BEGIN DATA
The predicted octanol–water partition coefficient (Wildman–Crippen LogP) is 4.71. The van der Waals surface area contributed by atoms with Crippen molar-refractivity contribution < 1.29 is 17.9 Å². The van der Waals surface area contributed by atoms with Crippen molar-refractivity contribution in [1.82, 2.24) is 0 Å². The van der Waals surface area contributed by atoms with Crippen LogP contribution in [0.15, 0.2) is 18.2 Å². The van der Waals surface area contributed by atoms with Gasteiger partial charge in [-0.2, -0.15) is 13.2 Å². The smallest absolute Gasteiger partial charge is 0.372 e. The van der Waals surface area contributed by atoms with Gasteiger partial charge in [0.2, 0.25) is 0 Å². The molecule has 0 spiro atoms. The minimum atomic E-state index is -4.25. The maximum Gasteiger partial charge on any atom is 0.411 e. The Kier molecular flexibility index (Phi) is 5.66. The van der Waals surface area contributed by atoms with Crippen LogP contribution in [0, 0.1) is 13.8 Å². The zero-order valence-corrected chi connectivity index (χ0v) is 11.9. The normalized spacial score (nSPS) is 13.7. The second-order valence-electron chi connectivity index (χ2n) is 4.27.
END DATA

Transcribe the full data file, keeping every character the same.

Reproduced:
The predicted octanol–water partition coefficient (Wildman–Crippen LogP) is 4.71. The van der Waals surface area contributed by atoms with Crippen molar-refractivity contribution < 1.29 is 17.9 Å². The van der Waals surface area contributed by atoms with Crippen molar-refractivity contribution in [1.82, 2.24) is 0 Å². The van der Waals surface area contributed by atoms with Crippen LogP contribution in [0.15, 0.2) is 18.2 Å². The van der Waals surface area contributed by atoms with Gasteiger partial charge in [-0.2, -0.15) is 13.2 Å². The smallest absolute Gasteiger partial charge is 0.372 e. The van der Waals surface area contributed by atoms with Gasteiger partial charge in [0.2, 0.25) is 0 Å². The molecule has 0 spiro atoms. The minimum atomic E-state index is -4.25. The maximum Gasteiger partial charge on any atom is 0.411 e. The Kier molecular flexibility index (Phi) is 5.66. The van der Waals surface area contributed by atoms with Crippen LogP contribution in [0, 0.1) is 13.8 Å². The zero-order valence-corrected chi connectivity index (χ0v) is 11.9. The normalized spacial score (nSPS) is 13.7. The second-order valence-electron chi connectivity index (χ2n) is 4.27.